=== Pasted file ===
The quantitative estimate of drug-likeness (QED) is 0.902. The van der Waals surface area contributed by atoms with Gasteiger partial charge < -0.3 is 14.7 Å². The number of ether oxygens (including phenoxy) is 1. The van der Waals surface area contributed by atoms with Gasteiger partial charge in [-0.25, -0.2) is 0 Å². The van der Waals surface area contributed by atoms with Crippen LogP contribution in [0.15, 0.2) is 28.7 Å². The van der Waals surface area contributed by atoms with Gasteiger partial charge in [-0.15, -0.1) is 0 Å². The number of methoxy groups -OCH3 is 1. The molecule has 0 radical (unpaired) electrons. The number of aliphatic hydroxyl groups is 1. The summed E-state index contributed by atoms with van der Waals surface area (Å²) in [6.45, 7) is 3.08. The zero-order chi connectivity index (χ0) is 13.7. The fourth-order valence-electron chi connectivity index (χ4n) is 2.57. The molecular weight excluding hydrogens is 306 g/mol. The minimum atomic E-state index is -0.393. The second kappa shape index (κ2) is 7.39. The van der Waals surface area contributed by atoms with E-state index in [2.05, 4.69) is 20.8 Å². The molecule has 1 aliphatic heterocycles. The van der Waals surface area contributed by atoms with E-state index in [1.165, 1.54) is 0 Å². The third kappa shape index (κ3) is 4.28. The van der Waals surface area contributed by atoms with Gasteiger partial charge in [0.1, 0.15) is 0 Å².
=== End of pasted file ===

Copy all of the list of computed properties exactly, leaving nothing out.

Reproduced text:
The quantitative estimate of drug-likeness (QED) is 0.902. The van der Waals surface area contributed by atoms with Gasteiger partial charge < -0.3 is 14.7 Å². The number of ether oxygens (including phenoxy) is 1. The van der Waals surface area contributed by atoms with Gasteiger partial charge in [-0.25, -0.2) is 0 Å². The van der Waals surface area contributed by atoms with Crippen LogP contribution in [0.15, 0.2) is 28.7 Å². The van der Waals surface area contributed by atoms with Gasteiger partial charge in [-0.15, -0.1) is 0 Å². The number of methoxy groups -OCH3 is 1. The molecule has 0 radical (unpaired) electrons. The number of aliphatic hydroxyl groups is 1. The summed E-state index contributed by atoms with van der Waals surface area (Å²) in [6.45, 7) is 3.08. The zero-order chi connectivity index (χ0) is 13.7. The fourth-order valence-electron chi connectivity index (χ4n) is 2.57. The molecular weight excluding hydrogens is 306 g/mol. The minimum atomic E-state index is -0.393. The second kappa shape index (κ2) is 7.39. The van der Waals surface area contributed by atoms with E-state index in [2.05, 4.69) is 20.8 Å². The molecule has 1 aliphatic heterocycles. The van der Waals surface area contributed by atoms with E-state index in [1.165, 1.54) is 0 Å². The third kappa shape index (κ3) is 4.28. The van der Waals surface area contributed by atoms with Gasteiger partial charge in [0.1, 0.15) is 0 Å².